To complain, to admit to struggling, to confess that I was not okay with this deal, that I thought I would enjoy all of this, and didn’t, was unthinkable. What kind of mother didn’t enjoy their baby? I felt like a heartless bitch. Surely there was something wrong with me. Where was the insane love that made all of the hard work okay? I loved my baby so much. I gave him all that I had. But what about me? I was slowly disintegrating.
Who cared if I was losing my mind? Who cared if I was so anxious I couldn’t leave the house for fear I would drop my precious cargo mid transfer from car seat to buggy? Who cared if I was going through a severe identity crisis? I was a mother now. A mother. My body had changed, overnight it seemed, from sexy 24 year old to bloated, saggy, stretchy ‘Host Body’ with designer tiger-scratch stretch marks in all the places that used to be sexy. To me it seemed nobody cared. Except my husband. He cared and understood. But he was exhausted too. And he needed to work.
I needed help. I needed someone to come over and take my baby away. Not forever, though at the time I may have considered it. I really just needed a few hours, even days to sleep, eat, rest, clear my mind.
Sadly the help never really came. Somehow I got through but it wasn’t pretty. There are things that happened: I yelled at my son in the darkest hours and I can never take that back. There are psychotic like episodes, where I couldn’t sleep because: A: I thought someone would break in and steal my baby; B: I thought bugs were crawling all over me; C: I kept dreaming of the labour and how things could have gone wrong.
It was the hardest time in my life.
The help never came because I was too ashamed to ask for it. I was so afraid that people would think I was heartless, cold, mean. When I did finally ask for help I asked the wrong people who didn’t understand what I was going through. One friend simply replied: “Don’t you love your baby?” Yes. Of course I did.
But sometimes love is the easy part. It’s everything else that’s hard.
Technically, for my first son, I did not suffer from PND. I never told a professional that I was ill so my number was never counted. That 13% did not include me. With my second son, I sought help through PND Wellington. They were amazing. I had supportive phone calls, counselling sessions, access to a Facebook group. All of these things helped me to get through the toughest days. But still there was little immediate community support.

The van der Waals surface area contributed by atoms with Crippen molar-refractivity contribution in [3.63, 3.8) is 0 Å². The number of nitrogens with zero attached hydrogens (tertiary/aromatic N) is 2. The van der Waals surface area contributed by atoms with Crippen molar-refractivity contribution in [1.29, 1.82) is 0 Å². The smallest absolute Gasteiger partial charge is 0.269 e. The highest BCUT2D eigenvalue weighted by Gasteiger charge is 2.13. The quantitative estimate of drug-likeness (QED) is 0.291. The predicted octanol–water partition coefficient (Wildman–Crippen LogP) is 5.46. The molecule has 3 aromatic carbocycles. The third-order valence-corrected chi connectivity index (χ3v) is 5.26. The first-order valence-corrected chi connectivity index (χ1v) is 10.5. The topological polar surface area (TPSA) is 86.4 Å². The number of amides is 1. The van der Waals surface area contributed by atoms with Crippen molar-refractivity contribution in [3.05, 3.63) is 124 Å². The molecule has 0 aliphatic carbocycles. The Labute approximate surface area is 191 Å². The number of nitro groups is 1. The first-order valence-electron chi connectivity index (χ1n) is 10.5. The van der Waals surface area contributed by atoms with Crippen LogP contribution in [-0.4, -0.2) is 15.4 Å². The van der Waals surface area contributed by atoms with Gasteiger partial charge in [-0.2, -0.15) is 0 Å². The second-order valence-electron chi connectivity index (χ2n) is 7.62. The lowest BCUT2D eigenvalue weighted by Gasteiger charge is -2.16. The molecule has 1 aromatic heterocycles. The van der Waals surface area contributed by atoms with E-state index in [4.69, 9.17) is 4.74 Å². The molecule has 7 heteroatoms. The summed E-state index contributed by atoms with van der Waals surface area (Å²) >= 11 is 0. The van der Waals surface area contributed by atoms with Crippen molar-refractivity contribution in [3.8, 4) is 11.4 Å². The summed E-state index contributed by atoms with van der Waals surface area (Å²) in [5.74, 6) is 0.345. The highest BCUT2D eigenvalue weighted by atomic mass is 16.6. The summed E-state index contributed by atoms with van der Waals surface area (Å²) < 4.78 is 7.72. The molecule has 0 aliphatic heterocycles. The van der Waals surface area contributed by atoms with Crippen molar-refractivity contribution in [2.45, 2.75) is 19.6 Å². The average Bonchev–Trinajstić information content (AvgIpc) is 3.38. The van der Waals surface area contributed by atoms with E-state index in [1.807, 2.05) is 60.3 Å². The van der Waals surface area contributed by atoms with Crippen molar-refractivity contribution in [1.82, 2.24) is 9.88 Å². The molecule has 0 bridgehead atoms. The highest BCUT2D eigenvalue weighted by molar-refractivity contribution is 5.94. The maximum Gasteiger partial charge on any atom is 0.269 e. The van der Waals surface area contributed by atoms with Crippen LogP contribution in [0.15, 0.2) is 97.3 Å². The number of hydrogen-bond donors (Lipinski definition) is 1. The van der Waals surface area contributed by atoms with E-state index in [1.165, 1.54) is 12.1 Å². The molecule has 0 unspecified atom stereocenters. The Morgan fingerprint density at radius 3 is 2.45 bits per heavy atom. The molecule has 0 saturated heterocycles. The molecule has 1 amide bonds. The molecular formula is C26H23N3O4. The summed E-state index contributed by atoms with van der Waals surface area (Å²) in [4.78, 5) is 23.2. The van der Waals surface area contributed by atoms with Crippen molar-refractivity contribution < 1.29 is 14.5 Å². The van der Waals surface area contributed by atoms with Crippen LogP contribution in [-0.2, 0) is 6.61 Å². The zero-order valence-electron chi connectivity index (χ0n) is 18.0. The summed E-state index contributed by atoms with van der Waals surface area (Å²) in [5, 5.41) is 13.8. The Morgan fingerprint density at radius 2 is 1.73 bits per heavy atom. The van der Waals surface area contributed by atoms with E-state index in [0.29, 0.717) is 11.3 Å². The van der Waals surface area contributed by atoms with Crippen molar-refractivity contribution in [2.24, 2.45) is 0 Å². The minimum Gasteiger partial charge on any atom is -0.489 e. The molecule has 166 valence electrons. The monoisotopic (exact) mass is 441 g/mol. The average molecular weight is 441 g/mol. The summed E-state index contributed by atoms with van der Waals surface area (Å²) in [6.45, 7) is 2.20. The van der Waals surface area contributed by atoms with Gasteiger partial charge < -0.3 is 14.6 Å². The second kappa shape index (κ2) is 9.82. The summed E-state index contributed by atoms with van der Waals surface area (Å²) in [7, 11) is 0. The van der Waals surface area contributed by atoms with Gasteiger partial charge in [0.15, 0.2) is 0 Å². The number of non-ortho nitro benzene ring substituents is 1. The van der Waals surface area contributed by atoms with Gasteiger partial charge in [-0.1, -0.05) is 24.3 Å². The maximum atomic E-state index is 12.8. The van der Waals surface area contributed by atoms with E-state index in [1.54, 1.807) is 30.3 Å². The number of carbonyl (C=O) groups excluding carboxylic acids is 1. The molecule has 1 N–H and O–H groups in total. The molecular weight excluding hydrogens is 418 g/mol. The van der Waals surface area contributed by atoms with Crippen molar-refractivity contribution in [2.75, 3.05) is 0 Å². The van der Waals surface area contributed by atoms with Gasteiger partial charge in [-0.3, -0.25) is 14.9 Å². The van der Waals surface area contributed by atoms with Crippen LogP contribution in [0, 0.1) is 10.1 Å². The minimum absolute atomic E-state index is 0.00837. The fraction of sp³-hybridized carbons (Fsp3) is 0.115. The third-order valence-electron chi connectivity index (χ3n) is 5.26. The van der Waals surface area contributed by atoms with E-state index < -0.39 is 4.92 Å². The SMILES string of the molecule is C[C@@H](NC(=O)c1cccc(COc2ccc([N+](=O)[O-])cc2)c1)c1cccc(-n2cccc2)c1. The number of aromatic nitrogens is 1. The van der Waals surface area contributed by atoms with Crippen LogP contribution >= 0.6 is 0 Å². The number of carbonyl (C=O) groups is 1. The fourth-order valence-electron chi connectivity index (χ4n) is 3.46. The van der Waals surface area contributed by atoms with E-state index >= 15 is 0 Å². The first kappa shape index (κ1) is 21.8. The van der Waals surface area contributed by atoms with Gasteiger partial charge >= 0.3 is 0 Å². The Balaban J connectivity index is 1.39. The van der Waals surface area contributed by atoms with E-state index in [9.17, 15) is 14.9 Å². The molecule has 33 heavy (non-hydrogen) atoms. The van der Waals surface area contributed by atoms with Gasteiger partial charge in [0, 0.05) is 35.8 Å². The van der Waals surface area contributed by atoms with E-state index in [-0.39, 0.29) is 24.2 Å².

When I was at my sickest, I could not get out of bed. I cried all day long. Tears trailed down my cheeks as I walked my son to sleep in his buggy. I couldn’t eat. If I managed to make some food my son would usually wake up before I got to eat it. I needed help. I could barely manage to look after myself let alone another tiny human.
When a person is suffering from any other illness, people come running to help. More often than not that is because those suffering from say, cancer don’t feel ashamed to tell those around them about it. They mention it to their friends, relatives, kid’s teachers. They tell the parents of their kid’s school friends about it. People offer to help, to pick up children from school. Casseroles appear for dinner. The mother in law comes to stay while you are undergoing treatment so you can rest. Get better. Heal. We will get you through this. You will beat this. They say. They watch the baby because you are too sick. Your husband may even stay home on domestic leave. His boss understands – your wife has cancer, that’s awful, take time when you need it.
Why is this not the case for illnesses of the mind? When a person is mentally ill and experiencing a severe bout of symptoms, it can be completely impossible for them to function. They are sick. Proper sick. They can’t do life anymore. All that is possible is bed, perhaps T.V and crying. That is assuming that they are even safe to be left alone.
But there is something about PND that makes a mother get up and show up. Even when she actually shouldn’t. It’s the curse of the martyr mother, the guilt card. Our new role won’t even let us break down like a normal person. It forces us to smile and keep moving. Even when we are breaking inside. Because we have to. There’s a tiny life at stake.
Of course this is fine. If we can get up and keep moving all is well. Until it’s not.
According to Ministry of Health stats, a total of 478 people died from suicide in 2011. 109 of them were female. It is unknown how many of them were mothers or mothers suffering from PND.
We should be able to ask for help. Not just mothers and women but everyone who is battling an invisible disease of the mind. Just like cancer or any other physical sickness, mental illness requires medical treatment and bed rest. It can require medication that has nasty side effects leaving you unable to function. It takes time to get better and sometimes you may relapse. So too like cancer, if left untreated it can be fatal.
The only real difference of the two is nobody will ever tell a person with cancer to “snap out of it.”
I urge anyone who is suffering from depression to reach out. Reach out to anyone you can. Tell them you are suffering. If you are feeling strong enough, tell them you have a mental illness, tell them so that we can normalise depression, anxiety and PND and make people aware that mentally ill people need physical support too. But if you are struggling, at the end of your rope and desperately need help, I encourage you to lie.
Say you have cancer. Tell them it’s treatable. That you will be undergoing medical treatment. Watch as they offer understanding sympathy. As they worry about whether you will pull through. Then when you need them call them. Tell them you are having a hard day. That you could use some support, someone to watch the kids. It’s the cancer.
They will come.
Watch them come.